How Bhutan Got its Name
In ancient times, Bhutan was known as Lho Mon, meaning the Dark Southland, referring to the land south of Tibet. And there was a reason why it was called Lho Mon. In Tibet at the time, Buddhism had already taken roots while in Bhutan Bonism was widely practiced. This involved worshipping nature and performing animal sacrifices and animalistic rituals. And as the practices were dark, so was the name.
Over the years, the country was also referred to as Lho Menjong, meaning the southland of medicinal herbs. Today, according to the National Institute of Traditional Medicine, there are over 500 species of medicinal herbs recorded in the pharmacopoeia of gso-ba-rig-pa (codified traditional medical system in Bhutan). So, you can understand why Bhutan was called the land of traditional herbs.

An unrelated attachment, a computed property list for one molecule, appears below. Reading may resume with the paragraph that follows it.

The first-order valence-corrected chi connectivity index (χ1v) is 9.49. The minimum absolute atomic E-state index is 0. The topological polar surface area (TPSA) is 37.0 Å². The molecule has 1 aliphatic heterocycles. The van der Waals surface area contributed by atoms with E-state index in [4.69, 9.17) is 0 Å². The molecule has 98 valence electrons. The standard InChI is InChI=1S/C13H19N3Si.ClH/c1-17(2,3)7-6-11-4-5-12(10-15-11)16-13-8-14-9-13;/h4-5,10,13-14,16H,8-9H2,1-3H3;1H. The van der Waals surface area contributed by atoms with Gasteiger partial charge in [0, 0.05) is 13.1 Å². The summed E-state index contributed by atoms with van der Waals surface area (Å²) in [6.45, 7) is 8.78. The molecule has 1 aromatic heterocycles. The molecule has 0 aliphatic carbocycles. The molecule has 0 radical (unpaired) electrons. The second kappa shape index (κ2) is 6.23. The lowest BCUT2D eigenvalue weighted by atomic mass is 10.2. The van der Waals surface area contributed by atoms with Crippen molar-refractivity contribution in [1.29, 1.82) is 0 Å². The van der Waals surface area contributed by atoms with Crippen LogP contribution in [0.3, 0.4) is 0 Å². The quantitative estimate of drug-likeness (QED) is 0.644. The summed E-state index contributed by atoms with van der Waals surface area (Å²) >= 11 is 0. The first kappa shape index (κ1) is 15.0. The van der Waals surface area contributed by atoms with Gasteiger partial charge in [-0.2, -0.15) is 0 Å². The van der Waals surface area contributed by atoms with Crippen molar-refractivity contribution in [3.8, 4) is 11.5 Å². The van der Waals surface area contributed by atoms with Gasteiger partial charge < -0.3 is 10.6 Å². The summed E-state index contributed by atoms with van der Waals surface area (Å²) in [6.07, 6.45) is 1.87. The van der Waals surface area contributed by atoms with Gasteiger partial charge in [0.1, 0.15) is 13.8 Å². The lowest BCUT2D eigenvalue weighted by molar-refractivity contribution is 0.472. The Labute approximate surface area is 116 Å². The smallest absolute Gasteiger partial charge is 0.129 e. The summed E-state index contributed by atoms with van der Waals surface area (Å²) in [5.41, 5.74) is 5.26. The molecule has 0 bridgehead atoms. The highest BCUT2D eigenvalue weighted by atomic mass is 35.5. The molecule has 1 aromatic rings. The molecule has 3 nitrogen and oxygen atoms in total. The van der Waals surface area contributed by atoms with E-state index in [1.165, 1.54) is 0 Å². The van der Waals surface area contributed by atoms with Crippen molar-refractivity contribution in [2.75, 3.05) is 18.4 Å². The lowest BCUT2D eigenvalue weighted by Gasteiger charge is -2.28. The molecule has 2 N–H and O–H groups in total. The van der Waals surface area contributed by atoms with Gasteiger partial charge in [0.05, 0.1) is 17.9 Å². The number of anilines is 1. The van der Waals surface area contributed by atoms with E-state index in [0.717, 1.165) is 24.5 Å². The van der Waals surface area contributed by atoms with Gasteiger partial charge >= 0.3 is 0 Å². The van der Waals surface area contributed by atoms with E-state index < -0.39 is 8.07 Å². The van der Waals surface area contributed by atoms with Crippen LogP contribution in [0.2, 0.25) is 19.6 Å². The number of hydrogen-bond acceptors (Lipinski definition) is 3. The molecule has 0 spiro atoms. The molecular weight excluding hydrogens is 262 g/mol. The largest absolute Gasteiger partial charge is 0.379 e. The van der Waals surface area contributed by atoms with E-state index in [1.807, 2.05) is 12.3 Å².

Another name by which the country was known is Lhomen Khazhi. It means the land of four gateways namely Dungsam Kha, Pagsam Kha, Tagtser Kha and Daling Kha. These four approaches served as strategic and important gateways into Bhutan.
The name ‘Bhutan’ is relatively new but what is interesting is how the name evolved over the years. It all began with an English merchant named Ralph Fitch. He is credited to be the first European to have sighted Bhutan. This was around 1585. He spelt Bhutan as ‘Bottanter’ and described it as a land that took ‘four days’ on foot to reach from Cooch Behar in India. Then, almost a decade after him, Italian cartographer Giacomo Cantelli da Vignola marked Bhutan on the map of India as ‘Regno di Boutan’ or ‘Kingdom of Boutan’ in 1683.Over the years that followed, the name was spelt ‘Botton’ and even ‘Buton’ by European Jesuits and explorers.
However, etymologically, the word Bhutan is derived from the Sanskrit word Bhotant, meaning the end of Tibet. Some argue that it is derived from the Sanskrit word ‘Bhu-uttan’ which translates into highland. Both words make sense as Bhutan consists of high mountains and begins where Tibet ends.
There is no clear record of when the standardized spelling ‘Bhutan’ came into use. Today, Bhutan has two standard names. One obviously is Bhutan itself and the other is Druk or Drukyul. The Bhutanese call the land Druk and take pride in calling themselves ‘Drukpa’.